• Theory only partially validated empirically
    • No evidence goals attained > disappointment
    • Alternative justifications being explored: ‘J4P’ …
    • Need to promote equitable distributional dimension of justice - both constitutive and instrumental.
    Ph.D Thesis: Judicial Reform in Asia Livingston Armytage
  • Part 1: Purpose Ch.2 – CONTEXT + HISTORY
    • Recent rapid substantial growth
      • World Bank: 1,400 projects, USD5.9billion (Dañino R, 2005)
    • ‘ Five waves’ (Jensen), or ‘three moments’ (Trubek)
    • Standard packages of ‘thin’ procedural reforms in ‘rule or law,’ ‘law and justice’ or ‘access to justice.’
    • Divergent purposes:
      • Economic, political, social, humanistic.
    • Reform endeavour searching for success.
    Ph.D Thesis: Judicial Reform in Asia Livingston Armytage
  • Part 1: Purpose Ch.3 – JUSTIFICATION
    • Classical, enlightenment, modern philosophy:
      • Role of state: supply of public goods inc. justice
      • State and market: capable, small, enabling ...?
      • Constitutionalism, liberalism, enforcement of social contract
    • Consensus: reform is important, but why … ?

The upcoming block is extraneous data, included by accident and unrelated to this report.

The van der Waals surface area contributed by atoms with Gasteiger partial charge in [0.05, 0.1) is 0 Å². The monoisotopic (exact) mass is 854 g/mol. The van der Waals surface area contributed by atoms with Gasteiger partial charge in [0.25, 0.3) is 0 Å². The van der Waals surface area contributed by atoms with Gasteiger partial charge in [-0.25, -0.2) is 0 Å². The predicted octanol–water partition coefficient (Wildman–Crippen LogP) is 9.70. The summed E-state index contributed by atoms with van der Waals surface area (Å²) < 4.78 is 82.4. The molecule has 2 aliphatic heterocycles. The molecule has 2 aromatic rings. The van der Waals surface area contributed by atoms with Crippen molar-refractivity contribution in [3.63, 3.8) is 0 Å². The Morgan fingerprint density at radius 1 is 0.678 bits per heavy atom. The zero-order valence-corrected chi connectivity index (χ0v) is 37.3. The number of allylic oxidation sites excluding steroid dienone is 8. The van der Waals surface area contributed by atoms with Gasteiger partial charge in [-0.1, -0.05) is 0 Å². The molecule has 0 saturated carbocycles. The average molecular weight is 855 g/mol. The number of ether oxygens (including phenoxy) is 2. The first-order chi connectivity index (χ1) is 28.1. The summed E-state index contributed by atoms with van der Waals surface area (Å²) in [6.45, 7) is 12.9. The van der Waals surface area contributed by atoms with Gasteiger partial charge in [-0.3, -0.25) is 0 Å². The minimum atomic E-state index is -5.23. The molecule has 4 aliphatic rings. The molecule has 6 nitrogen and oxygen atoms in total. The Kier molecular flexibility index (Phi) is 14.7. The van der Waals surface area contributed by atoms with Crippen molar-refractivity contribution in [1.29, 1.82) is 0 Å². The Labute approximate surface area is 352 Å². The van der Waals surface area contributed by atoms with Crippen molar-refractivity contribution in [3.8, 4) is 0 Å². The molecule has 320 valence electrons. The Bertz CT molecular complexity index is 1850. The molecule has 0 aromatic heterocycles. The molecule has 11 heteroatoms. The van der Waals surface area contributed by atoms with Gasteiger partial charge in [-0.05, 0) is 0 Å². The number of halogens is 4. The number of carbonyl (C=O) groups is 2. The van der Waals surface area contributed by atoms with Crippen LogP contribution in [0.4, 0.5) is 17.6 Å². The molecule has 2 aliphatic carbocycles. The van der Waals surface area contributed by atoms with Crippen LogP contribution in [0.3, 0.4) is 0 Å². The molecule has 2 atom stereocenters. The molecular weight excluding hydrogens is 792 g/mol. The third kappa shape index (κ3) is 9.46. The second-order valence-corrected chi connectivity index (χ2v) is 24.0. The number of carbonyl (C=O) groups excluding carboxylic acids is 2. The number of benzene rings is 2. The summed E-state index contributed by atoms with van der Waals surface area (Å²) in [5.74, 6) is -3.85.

• Discourse riven by contest over theory
      • Instrumental role; new institutional economics (Weber + North)
      • Constitutive role; fairness, rights, capability (Rawls, Dworkin, Sen)
    • To date: justice subordinated to economics.
    Ph.D Thesis: Judicial Reform in Asia Livingston Armytage
  • Part 1: Purpose Ch.4 – EMPIRICAL EVIDENCE
    • Determinants of growth – what works?
    • Some evidence justice correlates with growth
      • ‘ New comparative economics’: Dollar + Kraay, Knack + Keefer, Djankov, Feld + Voigt, La Porta, North, Rajan, Rodrik …
    • But, substantial misgivings at failure to promote equitable growth; internally-contested
      • World Development Report 2006: poverty = equity; ‘equity gap.’
      • UNDP’s Human Development Reports ….
      • Stiglitz, Sachs, Easterly, Collier’s ‘bottom billion’ …
    • Prevailing instrumental theory is insufficient: it is ambiguous, incomplete and often doesn’t work.
    Ph.D Thesis: Judicial Reform in Asia Livingston Armytage
  • Part 1: Purpose Ch.5 – CRITIQUE
    • Mounting perception of disappointment
      • Trubek, Carothers, Messick, Hammergren, Jensen …
    • Confusion, conflation, collision
    • Deficiencies of theory, knowledge, method, results
    • Process of theory-building ongoing
    • Imperative to reframe theory constitutively, and space to elevate equitable distributional dimension of justice.